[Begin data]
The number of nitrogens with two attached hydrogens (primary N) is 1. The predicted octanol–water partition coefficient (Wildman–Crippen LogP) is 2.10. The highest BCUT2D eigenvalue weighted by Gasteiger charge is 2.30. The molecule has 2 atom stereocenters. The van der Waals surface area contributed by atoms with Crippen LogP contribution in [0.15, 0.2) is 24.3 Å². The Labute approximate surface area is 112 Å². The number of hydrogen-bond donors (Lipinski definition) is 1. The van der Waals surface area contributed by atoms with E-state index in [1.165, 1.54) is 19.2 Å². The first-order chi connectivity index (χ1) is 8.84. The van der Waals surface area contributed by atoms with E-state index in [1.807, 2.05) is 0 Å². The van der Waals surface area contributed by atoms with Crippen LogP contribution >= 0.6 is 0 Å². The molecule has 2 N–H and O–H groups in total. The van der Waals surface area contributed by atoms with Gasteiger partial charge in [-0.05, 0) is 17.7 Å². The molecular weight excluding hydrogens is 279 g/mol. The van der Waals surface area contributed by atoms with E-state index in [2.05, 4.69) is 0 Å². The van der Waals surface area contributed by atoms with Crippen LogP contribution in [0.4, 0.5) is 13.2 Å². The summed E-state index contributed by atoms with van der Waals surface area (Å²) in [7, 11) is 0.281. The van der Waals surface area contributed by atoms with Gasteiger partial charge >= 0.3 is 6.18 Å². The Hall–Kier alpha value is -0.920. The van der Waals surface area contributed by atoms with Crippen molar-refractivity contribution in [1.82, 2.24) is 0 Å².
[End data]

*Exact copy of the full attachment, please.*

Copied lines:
The number of nitrogens with two attached hydrogens (primary N) is 1. The predicted octanol–water partition coefficient (Wildman–Crippen LogP) is 2.10. The highest BCUT2D eigenvalue weighted by Gasteiger charge is 2.30. The molecule has 2 atom stereocenters. The van der Waals surface area contributed by atoms with Crippen LogP contribution in [0.15, 0.2) is 24.3 Å². The Labute approximate surface area is 112 Å². The number of hydrogen-bond donors (Lipinski definition) is 1. The van der Waals surface area contributed by atoms with E-state index in [1.165, 1.54) is 19.2 Å². The first-order chi connectivity index (χ1) is 8.84. The van der Waals surface area contributed by atoms with E-state index in [1.807, 2.05) is 0 Å². The van der Waals surface area contributed by atoms with Crippen LogP contribution >= 0.6 is 0 Å². The molecule has 2 N–H and O–H groups in total. The van der Waals surface area contributed by atoms with Gasteiger partial charge in [-0.05, 0) is 17.7 Å². The molecular weight excluding hydrogens is 279 g/mol. The van der Waals surface area contributed by atoms with E-state index in [2.05, 4.69) is 0 Å². The van der Waals surface area contributed by atoms with Crippen LogP contribution in [0.4, 0.5) is 13.2 Å². The summed E-state index contributed by atoms with van der Waals surface area (Å²) in [7, 11) is 0.281. The van der Waals surface area contributed by atoms with Gasteiger partial charge >= 0.3 is 6.18 Å². The Hall–Kier alpha value is -0.920. The van der Waals surface area contributed by atoms with Crippen molar-refractivity contribution in [1.82, 2.24) is 0 Å².